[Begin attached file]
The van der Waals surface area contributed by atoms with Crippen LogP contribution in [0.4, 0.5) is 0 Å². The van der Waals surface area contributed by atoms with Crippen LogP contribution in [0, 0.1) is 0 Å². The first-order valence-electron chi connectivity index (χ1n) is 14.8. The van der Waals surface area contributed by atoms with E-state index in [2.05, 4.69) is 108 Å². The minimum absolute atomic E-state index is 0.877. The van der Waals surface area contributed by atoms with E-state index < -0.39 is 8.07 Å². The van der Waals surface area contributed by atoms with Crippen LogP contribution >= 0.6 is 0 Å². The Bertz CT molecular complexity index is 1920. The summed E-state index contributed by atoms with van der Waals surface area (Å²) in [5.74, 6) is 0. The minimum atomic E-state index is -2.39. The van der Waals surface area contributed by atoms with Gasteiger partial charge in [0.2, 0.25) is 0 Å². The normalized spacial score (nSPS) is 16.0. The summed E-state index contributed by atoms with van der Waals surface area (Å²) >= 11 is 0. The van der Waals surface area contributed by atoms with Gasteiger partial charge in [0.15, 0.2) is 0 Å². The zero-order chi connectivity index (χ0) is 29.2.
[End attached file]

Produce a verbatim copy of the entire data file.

The van der Waals surface area contributed by atoms with Crippen LogP contribution in [0.4, 0.5) is 0 Å². The van der Waals surface area contributed by atoms with Crippen LogP contribution in [0, 0.1) is 0 Å². The first-order valence-electron chi connectivity index (χ1n) is 14.8. The van der Waals surface area contributed by atoms with E-state index in [2.05, 4.69) is 108 Å². The minimum absolute atomic E-state index is 0.877. The van der Waals surface area contributed by atoms with E-state index < -0.39 is 8.07 Å². The van der Waals surface area contributed by atoms with Crippen LogP contribution >= 0.6 is 0 Å². The Bertz CT molecular complexity index is 1920. The summed E-state index contributed by atoms with van der Waals surface area (Å²) in [5.74, 6) is 0. The minimum atomic E-state index is -2.39. The van der Waals surface area contributed by atoms with Gasteiger partial charge in [0.2, 0.25) is 0 Å². The normalized spacial score (nSPS) is 16.0. The summed E-state index contributed by atoms with van der Waals surface area (Å²) >= 11 is 0. The van der Waals surface area contributed by atoms with Gasteiger partial charge in [0.15, 0.2) is 0 Å². The zero-order chi connectivity index (χ0) is 29.2.